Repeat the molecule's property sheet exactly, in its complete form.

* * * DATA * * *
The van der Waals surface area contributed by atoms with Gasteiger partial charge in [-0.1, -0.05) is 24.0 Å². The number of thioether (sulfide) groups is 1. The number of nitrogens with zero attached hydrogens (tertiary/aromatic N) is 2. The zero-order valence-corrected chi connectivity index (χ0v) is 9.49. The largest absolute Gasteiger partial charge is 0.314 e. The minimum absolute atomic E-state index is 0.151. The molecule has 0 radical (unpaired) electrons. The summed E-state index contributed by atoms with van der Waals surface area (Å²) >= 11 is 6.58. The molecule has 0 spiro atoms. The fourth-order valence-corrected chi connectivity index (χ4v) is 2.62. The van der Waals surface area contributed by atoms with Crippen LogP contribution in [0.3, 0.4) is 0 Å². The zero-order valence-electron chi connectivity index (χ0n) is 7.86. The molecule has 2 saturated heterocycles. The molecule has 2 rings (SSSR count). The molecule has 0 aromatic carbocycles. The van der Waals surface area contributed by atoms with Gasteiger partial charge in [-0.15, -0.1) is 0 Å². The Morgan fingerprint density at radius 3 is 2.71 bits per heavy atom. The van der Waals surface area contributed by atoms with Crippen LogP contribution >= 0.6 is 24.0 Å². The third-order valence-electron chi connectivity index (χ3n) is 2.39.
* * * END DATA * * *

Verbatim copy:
The van der Waals surface area contributed by atoms with Gasteiger partial charge in [-0.1, -0.05) is 24.0 Å². The number of thioether (sulfide) groups is 1. The number of nitrogens with zero attached hydrogens (tertiary/aromatic N) is 2. The zero-order valence-corrected chi connectivity index (χ0v) is 9.49. The largest absolute Gasteiger partial charge is 0.314 e. The minimum absolute atomic E-state index is 0.151. The molecule has 0 radical (unpaired) electrons. The summed E-state index contributed by atoms with van der Waals surface area (Å²) >= 11 is 6.58. The molecule has 0 spiro atoms. The fourth-order valence-corrected chi connectivity index (χ4v) is 2.62. The van der Waals surface area contributed by atoms with Crippen LogP contribution in [0.3, 0.4) is 0 Å². The zero-order valence-electron chi connectivity index (χ0n) is 7.86. The molecule has 2 saturated heterocycles. The molecule has 2 rings (SSSR count). The molecule has 0 aromatic carbocycles. The van der Waals surface area contributed by atoms with Gasteiger partial charge in [-0.15, -0.1) is 0 Å². The Morgan fingerprint density at radius 3 is 2.71 bits per heavy atom. The van der Waals surface area contributed by atoms with Crippen LogP contribution >= 0.6 is 24.0 Å². The third-order valence-electron chi connectivity index (χ3n) is 2.39.